Thomson's family roots are sunk deep in the soil of Hertfordshire, but Woodward considers him more Pietermaritzburg than Potters Bar. And with good reason. Thomson's rugby education - his entire education, come to that - was an exclusively South African concern; he played for South African Schools and the South African Defence Force, won Under-20 honours with Northern Transvaal, played in the Currie Cup alongside Francois Pienaar in Johannesburg in 1992 and made a near-record 156 senior appearances for Natal.
And anyway, Thomson is 31 and well past the spring chicken stage. Why on earth pick him? How about talent, for starters? On the strength of a single Premiership match for Saracens, albeit one in which he made a befuddled Northampton midfield look like a herd of carthorses, Thomson is being talked up as a contender for Woodward's autumn squad. Hype is a strictly temporary commodity, of course, but class is entirely permanent.
Besides, England are hardly in a position to throw around rejection slips like so much confetti. The absence of Will Greenwood and Jeremy Guscott from the summer tour of the southern hemisphere underlined the uncomfortable fact that the midfield cupboard has a definite Mother Hubbardish look to it and any plans the coach may have to play Mike Catt, another product of the Rainbow Nation, at centre depends on either Paul Grayson or Jonny Wilkinson cutting the hot stuff at outside-half. Don't hold your breath, Clive.
"I haven't looked too far into the qualification situation but my mother was born in Watford, I still have relatives living here and everyone tells me I'm okay," said Thomson. "But I can honestly say that Saracens is my only priority and I'm concentrating on settling in and getting some experience of English conditions. I never won a Springbok cap - I toured with the Boks in '96 without making the Test side - and I wouldn't say no to England if they showed interest in me. It's not really in my hands, though, so I've pushed it to the back of my mind."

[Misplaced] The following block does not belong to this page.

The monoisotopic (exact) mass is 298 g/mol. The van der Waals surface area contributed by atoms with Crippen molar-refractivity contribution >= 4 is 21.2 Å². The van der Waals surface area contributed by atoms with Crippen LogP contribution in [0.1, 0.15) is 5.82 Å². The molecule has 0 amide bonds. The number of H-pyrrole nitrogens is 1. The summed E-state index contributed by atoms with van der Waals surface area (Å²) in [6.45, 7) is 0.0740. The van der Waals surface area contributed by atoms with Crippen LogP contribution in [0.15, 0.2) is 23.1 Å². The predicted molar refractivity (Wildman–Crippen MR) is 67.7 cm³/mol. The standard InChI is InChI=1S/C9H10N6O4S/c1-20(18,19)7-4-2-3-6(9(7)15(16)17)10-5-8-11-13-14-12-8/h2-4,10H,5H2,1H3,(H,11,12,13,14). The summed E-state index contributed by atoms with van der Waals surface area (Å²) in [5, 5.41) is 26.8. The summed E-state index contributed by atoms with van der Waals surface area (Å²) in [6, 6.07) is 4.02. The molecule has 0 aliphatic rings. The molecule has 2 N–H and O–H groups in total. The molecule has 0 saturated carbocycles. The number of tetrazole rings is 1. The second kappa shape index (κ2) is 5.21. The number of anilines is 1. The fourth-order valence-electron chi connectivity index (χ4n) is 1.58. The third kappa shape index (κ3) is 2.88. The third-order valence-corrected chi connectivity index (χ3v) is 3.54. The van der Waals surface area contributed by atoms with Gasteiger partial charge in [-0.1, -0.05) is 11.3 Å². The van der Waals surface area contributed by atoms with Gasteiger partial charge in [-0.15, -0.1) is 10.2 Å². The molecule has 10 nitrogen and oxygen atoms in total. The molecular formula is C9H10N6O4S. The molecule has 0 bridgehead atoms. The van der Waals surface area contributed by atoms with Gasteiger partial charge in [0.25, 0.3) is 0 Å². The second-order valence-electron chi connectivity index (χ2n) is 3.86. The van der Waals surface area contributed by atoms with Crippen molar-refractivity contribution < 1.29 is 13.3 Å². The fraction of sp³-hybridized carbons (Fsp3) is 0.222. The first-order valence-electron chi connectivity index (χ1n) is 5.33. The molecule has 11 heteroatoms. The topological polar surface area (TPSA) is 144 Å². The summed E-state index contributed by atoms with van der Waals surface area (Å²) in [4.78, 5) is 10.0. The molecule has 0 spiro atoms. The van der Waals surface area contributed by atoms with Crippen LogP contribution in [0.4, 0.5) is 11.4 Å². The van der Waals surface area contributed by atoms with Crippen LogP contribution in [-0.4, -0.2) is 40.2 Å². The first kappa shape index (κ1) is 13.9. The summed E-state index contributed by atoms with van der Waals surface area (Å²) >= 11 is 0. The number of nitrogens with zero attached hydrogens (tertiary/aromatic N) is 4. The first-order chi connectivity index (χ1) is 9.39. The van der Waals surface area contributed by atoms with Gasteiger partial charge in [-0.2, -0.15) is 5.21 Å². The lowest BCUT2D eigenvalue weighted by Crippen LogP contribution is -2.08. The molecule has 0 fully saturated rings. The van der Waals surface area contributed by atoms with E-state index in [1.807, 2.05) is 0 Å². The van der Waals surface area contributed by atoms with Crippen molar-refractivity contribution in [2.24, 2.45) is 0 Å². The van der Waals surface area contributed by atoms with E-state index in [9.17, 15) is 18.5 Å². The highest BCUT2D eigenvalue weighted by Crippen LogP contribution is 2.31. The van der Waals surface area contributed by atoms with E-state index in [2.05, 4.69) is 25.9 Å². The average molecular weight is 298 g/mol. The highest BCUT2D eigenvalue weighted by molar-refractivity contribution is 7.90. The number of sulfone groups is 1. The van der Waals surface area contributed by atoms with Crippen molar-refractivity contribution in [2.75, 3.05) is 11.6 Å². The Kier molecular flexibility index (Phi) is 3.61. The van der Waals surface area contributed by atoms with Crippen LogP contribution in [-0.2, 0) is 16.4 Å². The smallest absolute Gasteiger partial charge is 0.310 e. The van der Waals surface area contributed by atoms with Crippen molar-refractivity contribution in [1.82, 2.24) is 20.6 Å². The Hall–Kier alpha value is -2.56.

All the same, he will find the spotlight far more difficult to sidestep than the midfield defence he spent last Sunday tearing to shreds. To start with, he plays in this afternoon's "rebel" match between Cardiff and Saracens at the Arms Park, a fixture that flies directly in the face of union disapproval and has generated a spectacular amount of interest.
"You simply can't afford to let the distractions affect your preparations. I won't approach the match as a rebel game any more than I'll approach it as a friendly, even though it has been billed as such. At this level, attitude is everything. Having spent the best part of 10 years playing top-level rugby in South Africa, where rugby politics are not exactly unheard of, I've learned to concentrate purely and simply on playing every game to the best of my ability. Other people can get on with the arguing."
There is no argument whatsoever over the quality of Thomson's curriculum vitae. Pienaar, now head coach at Saracens, considered him South Africa's best Super 12 centre in the 1996 tournament and singled him out as a ready- made replacement for the great Philippe Sella, who retired at the end of last season. "The time was right to look towards the English Premiership as a new challenge and one or two clubs had shown an interest, but Francois called me personally and we reached an agreement very quickly. There aren't many South Africans who can resist the Pienaar approach.
"But, while the presence of Springboks like Francois and Gavin Johnson is a tremendous help to me, I've also been hugely impressed by the whole Saracens set-up. It's a very professional concern and I'm not overstating the case when I say there is a real desire to play fast, attractive, attacking rugby along Super 12 lines. The pace of our game against Northampton surprised me and, while there was a little more space than I'd grown used to back in Natal, legitimate comparisons can be drawn between the two.
"To my mind, the British game as a whole will have a very exciting future once the right competitive structures are put in place. I played some rugby with John Plumtree, who is now coaching Swansea, and he is convinced that the top Welsh clubs can only benefit from regular contact with the leading English sides. I'm sure we'll see evidence of that when we take on Cardiff. I've toured Wales with South Africa and I'll be astonished if we find ourselves in anything other than a very hard contest."
If Thomson carries on in Northampton vein, the contest for places in England's midfield will be every bit as intense as this afternoon's rumble on the banks of the River Taff. The thought of two thirtysomething Jeremys in midfield tandem may not do much for Woodward's youth policy but, when World Cups are there to be won, idealism tends to disappear through the nearest window.Reuse content